Think about your marketing initiatives as a series of successive steps designed for a specific segment of candidates – the ultimate step being the first interview with the recruiter. Include call-to-actions within your content and career site to build an automated inbound flow of talented candidates (e.g. “Sign up to our newsletter”, “Follow us on Facebook”, “Attend our online CEO’s presentation”, “Sign up to visit our office”, etc.).
Place the Spotlight On Your Workforce
A strong employer branding is of crucial importance when it comes to creating an effective digital recruitment strategy. People generally try to get a sense of what it’s like to work for your company, and who’s best to talk about that than your own staff?! Showcasing your employees through the content you develop is a great way to display your appreciation for how they literally bring your business to life.
So how could you put this in practice? Why not create a mini-series of videos where your employees will be featured? The gains are double: you can show both the professional aspect of someone’s day-to-day life in your organisation, but you can also introduce their passion outside of work.
A similar campaign could help you demonstrate how you encourage people to express their talent and engagement for their organisation. It makes you, as an employer, look more approachable as prospective candidates can more easily relate to their potential future co-workers. When an employer brand is positive and appreciated, it should be easily expressed and propagated through an organisation’s employees.
Fine Tune Your Candidate Experience
Believe it or not but 65% of candidates say they never hear back from an employer if their application hasn’t been selected. This number isn’t without consequence given that nearly 90% of these forgotten applicants declare feeling bitter towards the employer.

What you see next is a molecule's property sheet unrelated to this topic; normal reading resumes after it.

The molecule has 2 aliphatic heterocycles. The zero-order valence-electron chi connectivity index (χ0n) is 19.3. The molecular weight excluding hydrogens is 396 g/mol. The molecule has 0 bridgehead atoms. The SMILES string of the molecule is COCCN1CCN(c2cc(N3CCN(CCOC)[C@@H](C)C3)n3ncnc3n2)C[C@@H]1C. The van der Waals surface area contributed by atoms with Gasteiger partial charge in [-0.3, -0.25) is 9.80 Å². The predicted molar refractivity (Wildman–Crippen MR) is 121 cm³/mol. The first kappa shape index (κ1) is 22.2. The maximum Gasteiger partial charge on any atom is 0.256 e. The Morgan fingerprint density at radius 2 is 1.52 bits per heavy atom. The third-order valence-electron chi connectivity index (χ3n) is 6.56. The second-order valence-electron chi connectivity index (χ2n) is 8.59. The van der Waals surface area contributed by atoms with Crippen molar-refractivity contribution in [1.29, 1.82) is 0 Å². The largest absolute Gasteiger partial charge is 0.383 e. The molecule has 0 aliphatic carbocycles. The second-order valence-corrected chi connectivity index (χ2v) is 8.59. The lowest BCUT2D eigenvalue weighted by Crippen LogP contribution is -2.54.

To avoid ending up in this situation, it’s important that your employer branding strategy encompass elements that will guarantee a positive candidate experience. You should create a step-by-step recruitment process that defines the objectives of each phase from both a candidate and recruiter perspective.
Facilitating the submission of applications on your career site or sending an automatic “thank you” message are simple things that can be implemented to improve the candidate experience for example.
Think Beyond Recruitment
HR professionals who believe that their employer branding strategy only impacts recruitment do make a big mistake. Your employer branding strategy should extend way beyond that step of the employee lifecycle. Employees who leave after less than 12 months of service are ten times more common than people who leave after five years. In fact, 33% of new hires admit looking for a new job within the first six months on the job.
After working on your candidate roadmap, it’s also important to think about your new employee roadmap by communicating you EVP – e.g. above market salary, dynamic social corporate life, individualised career path, etc. – during your onboarding process and also using both print and digital mediums. Be aware that the latest HR trend consists in measuring employee engagement in real-time, opening the door to a whole new world for your employer branding strategy.
An employer brand is like an invisible force that influences the behaviour and choices of an organisation’s employees. Candidates’ first impression of your company can be either profitable and help you build your talent pool, or on the other hand, impact their views negatively for the worst. In fact, 72% of job applicants who have experienced a negative recruitment process share their impressions on employer review sites like Glassdoor. A poor employer branding strategy is the opportunity to improve work culture and attract better candidates. Organisations with an employer brand that does poorly for recruitment must be honest with candidates. Admitting that your company still has work to do and that you are actively working on improving the situation is better than pretending to do well.
Job candidates are far from being gullible. It’s easy to notice when employer brands play fake. Just like in fashion, things come and go. Auto-praising corporate speeches, “stocky” photos of anonymous people, overly flattering testimonials, long and useless text, career sites as dry as administrative paperwork…
Focus on creating interviews with the key stakeholders of your organisation. Create content that is either useful, unexpected or entertaining and think about using a variety of formats (e.g. articles, videos, memes, infographics, etc.). Schedule your content calendar around the events that rhythm the life of your organisation as they have a real purpose in bringing your brand to life.